Congress could have passed a more sweeping jobs bill with larger bipartisan support if Democrats had been more willing to work with Republicans, Sen. Charles Grassley told CNBC.
"Five Republicans and 57 Democrats does not make a bipartisan bill," Grassley said.
Grassley was reacting to a jobs bill that cleared a GOP filibuster on Monday with the help of some moderate Republicans, including the Senate's newest Republican, Scott Brown of Massachusetts.
The 62-30 tally to advance the measure to a final vote on Wednesday gives both President Obama and Capitol Hill Democrats a much-needed victory—even though the measure is likely to have only a modest boost on hiring.
Instead of creating a bipartisan atmosphere, the jobs bill is likely to create a further split between the two parties, Grassley said. The Iowa Republican targeted Sen. Harry Reid (D-Nev.) for deciding on a go-it-alone strategy.
"All of a sudden Sen. Reid decides to dump (Democratic) Sen. (Max) Baucus and the bipartisan agreement...and decides to go in a partisan way," Grassley said. "People back in Iowa and all over this country are tired of this partisanship, but that's the route he decided to go."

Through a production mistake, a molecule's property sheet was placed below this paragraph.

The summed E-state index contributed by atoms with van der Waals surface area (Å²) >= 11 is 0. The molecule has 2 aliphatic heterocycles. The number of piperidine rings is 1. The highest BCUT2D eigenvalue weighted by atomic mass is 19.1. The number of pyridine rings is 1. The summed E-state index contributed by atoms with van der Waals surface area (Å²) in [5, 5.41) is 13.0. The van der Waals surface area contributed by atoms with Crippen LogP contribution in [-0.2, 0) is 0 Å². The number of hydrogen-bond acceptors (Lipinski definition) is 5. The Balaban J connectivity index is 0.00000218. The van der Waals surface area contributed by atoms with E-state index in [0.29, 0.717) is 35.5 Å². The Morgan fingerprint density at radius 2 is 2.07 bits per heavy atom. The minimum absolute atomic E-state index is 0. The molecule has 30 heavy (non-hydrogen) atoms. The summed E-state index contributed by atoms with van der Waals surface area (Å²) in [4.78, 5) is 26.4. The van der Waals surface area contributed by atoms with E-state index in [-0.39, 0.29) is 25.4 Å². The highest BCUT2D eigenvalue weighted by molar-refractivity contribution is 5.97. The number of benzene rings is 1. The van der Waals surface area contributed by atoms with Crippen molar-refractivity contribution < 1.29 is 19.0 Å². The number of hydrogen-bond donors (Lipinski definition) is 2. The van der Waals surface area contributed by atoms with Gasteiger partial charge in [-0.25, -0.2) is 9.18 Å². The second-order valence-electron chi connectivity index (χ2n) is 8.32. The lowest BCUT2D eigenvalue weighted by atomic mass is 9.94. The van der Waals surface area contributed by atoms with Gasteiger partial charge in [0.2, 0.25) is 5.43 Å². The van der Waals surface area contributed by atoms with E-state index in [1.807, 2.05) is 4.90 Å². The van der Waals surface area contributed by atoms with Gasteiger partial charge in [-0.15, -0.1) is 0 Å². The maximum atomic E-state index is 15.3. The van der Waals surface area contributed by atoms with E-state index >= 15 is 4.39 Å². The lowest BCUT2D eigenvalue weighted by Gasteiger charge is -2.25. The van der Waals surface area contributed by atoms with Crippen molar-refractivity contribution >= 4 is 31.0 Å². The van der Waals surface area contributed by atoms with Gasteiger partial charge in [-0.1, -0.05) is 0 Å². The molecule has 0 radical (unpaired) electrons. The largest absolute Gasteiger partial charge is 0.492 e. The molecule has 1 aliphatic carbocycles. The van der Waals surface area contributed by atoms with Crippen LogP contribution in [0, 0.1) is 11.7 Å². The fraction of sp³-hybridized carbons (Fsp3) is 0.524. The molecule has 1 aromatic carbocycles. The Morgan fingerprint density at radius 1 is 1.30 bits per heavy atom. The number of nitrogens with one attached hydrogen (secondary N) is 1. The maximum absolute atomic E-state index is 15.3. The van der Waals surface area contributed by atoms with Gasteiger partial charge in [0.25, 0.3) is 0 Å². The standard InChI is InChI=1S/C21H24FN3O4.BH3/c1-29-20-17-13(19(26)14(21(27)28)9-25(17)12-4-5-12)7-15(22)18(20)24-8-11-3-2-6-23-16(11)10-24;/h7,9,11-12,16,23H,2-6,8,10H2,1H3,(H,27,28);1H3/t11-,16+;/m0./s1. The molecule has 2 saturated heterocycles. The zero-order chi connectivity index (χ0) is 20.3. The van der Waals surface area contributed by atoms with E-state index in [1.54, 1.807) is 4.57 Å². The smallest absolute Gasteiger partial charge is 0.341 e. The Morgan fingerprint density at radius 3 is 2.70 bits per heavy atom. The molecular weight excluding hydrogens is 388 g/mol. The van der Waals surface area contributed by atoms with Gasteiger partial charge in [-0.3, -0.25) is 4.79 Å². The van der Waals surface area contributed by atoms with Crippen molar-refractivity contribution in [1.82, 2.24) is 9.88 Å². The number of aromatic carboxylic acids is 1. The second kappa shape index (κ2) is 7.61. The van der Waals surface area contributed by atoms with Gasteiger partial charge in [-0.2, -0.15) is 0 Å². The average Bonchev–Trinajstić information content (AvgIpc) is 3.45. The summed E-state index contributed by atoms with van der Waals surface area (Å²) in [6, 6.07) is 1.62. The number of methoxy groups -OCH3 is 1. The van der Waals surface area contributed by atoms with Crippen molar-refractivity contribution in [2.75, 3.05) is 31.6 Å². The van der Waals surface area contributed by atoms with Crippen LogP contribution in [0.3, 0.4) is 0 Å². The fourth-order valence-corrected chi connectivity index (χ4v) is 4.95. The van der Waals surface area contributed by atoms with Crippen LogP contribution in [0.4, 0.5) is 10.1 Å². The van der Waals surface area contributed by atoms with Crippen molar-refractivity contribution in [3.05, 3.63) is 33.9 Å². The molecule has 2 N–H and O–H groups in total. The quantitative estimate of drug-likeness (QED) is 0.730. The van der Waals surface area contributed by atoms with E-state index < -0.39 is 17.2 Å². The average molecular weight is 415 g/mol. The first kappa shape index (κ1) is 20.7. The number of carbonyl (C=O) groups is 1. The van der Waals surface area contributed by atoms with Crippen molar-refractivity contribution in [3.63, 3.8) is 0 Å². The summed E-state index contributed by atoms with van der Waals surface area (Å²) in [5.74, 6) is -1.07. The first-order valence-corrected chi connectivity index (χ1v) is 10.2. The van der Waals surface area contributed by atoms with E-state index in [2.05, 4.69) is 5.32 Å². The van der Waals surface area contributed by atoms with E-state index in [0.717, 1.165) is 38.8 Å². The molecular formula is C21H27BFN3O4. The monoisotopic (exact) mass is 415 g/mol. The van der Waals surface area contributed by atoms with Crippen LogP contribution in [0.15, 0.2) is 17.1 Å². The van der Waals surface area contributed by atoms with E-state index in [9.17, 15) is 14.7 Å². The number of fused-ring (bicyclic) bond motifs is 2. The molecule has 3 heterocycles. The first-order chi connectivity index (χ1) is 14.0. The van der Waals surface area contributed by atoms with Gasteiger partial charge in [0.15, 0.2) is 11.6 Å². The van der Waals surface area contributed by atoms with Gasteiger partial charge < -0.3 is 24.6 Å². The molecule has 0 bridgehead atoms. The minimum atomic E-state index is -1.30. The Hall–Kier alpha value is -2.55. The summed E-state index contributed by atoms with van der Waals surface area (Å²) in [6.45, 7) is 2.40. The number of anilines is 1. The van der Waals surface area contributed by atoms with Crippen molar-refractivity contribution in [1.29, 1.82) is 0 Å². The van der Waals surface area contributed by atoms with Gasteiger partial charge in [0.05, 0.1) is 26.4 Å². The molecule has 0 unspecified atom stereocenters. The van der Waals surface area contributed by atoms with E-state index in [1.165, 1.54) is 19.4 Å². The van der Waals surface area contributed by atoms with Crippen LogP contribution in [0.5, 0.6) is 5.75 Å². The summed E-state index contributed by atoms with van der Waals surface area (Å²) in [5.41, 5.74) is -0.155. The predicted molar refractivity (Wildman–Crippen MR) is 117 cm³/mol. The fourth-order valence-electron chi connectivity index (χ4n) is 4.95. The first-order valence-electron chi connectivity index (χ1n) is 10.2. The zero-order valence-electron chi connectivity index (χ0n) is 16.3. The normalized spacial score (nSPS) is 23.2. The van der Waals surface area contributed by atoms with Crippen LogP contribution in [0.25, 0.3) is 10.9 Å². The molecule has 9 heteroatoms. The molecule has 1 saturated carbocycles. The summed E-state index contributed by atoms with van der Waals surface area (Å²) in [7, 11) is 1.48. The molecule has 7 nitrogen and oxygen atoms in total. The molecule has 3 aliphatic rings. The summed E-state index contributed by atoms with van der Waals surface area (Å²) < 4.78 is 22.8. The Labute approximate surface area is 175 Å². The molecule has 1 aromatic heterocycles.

Republicans and some Democrats were unhappy that Reid abruptly dumped about $70 billion worth of tax breaks for businesses and individuals, help for the unemployed and additional Medicare payments to doctors from a compromise measure unveiled by Grassley, the chairman and ranking Republican on the Senate Finance Committee, and Baucus.
The larger Finance panel bill included about $33 billion in popular tax breaks, including an income tax deduction for sales and property taxes and a business tax credit for research and development, that would be extended through 2010. Those ideas have sweeping support among lawmakers and have been routinely renewed for years.
But five Republicans, including Brown, crossed party lines to give Reid a filibuster-proof majority for his bill.
Reid's bill is far smaller than President Obama's $862 billion economic stimulus bill last year and smaller than the Grassley-Baucus proposal.
Still, Grassley charged that the legislation put more of the burden of job creation on the government, when in fact it should be targeted toward helping the private sector create jobs.
"Maybe it's the left wing of the other party believes in government more than they do in the private sector," he said.
—The Associated Press contributed to this report.